Armenian-Americans have lobbied for official use of the world "genocide"
The Obama administration has called on a Congressional panel not to describe the killing of Armenians by Turkish forces during World War I as genocide.
US Secretary of State Hillary Clinton urged the chairman of the House Foreign Affairs Committee to hold off a vote on the issue, the White House said.
She said the non-binding resolution would harm talks between Turkey and Armenia.
The resolution is fiercely opposed by Turkey, a key ally of the US.
In 2007, a similar resolution passed the committee stage, but was shelved before a House vote after pressure from the George W Bush administration.
Turkey has warned of consequences for US-Turkey ties if the latest resolution is passed.
During his election campaign President Barack Obama promised to brand the mass killings genocide.
On Thursday, committee chairman Howard Berman urged fellow members of the committee to endorse the resolution despite the White House warnings.
"I believe that Turkey values its relationship with the United States at least as much as we value our relations with Turkey," he said.
The Turks, he added, "fundamentally agree that the US-Turkish alliance is simply too important to get side-tracked by a non-binding resolution passed by the House of Representatives".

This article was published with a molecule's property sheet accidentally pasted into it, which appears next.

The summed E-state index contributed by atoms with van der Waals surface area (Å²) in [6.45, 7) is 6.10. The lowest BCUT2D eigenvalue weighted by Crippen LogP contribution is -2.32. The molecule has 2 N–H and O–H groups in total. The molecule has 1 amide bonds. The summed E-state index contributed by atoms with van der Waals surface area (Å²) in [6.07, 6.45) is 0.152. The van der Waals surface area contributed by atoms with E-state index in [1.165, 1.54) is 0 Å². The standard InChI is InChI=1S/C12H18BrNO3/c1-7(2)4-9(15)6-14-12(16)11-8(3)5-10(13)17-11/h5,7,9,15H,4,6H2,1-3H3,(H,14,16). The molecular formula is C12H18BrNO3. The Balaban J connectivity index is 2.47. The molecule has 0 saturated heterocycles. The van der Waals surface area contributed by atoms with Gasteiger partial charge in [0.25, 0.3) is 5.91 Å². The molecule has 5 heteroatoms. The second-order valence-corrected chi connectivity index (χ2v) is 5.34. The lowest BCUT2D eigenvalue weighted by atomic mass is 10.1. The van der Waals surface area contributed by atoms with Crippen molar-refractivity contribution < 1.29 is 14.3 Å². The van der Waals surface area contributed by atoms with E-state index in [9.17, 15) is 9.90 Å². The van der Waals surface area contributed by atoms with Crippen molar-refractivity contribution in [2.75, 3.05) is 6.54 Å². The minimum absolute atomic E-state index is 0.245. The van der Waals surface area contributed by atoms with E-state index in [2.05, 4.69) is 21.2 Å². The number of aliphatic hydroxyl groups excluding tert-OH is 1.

Even if the committee approves the resolution, it is unclear whether it will go forward to a vote in the House of Representatives.
A Turkish parliamentary delegation has gone to Washington to try to persuade committee members not to approve the resolution.
It calls on Mr Obama to ensure that US foreign policy reflects an understanding of the "genocide" and to label the World War I killings as such in his annual statement on the issue.
Nationalist sentiment is intense in Turkey and, if the resolution passes, there will be an emotional reaction, even by those who have been arguing for reconciliation with Armenia, says the BBC's Jonathan Head in Istanbul.
In October last year, Turkey and Armenia signed a historic accord normalising relations between them after a century of hostility.
Armenia wants Turkey to recognise the killings as an act of genocide, but successive Turkish governments have refused to do so.
Hundreds of thousands of Armenians died in 1915, when they were deported en masse from eastern Anatolia by the Ottoman Empire. They were killed by troops or died from starvation and disease.
Armenians have campaigned for the killings to be recognised internationally as genocide - and more than 20 countries have done so.
Turkish officials accept that atrocities were committed but argue they were part of the war and that there was no systematic attempt to destroy the Christian Armenian people.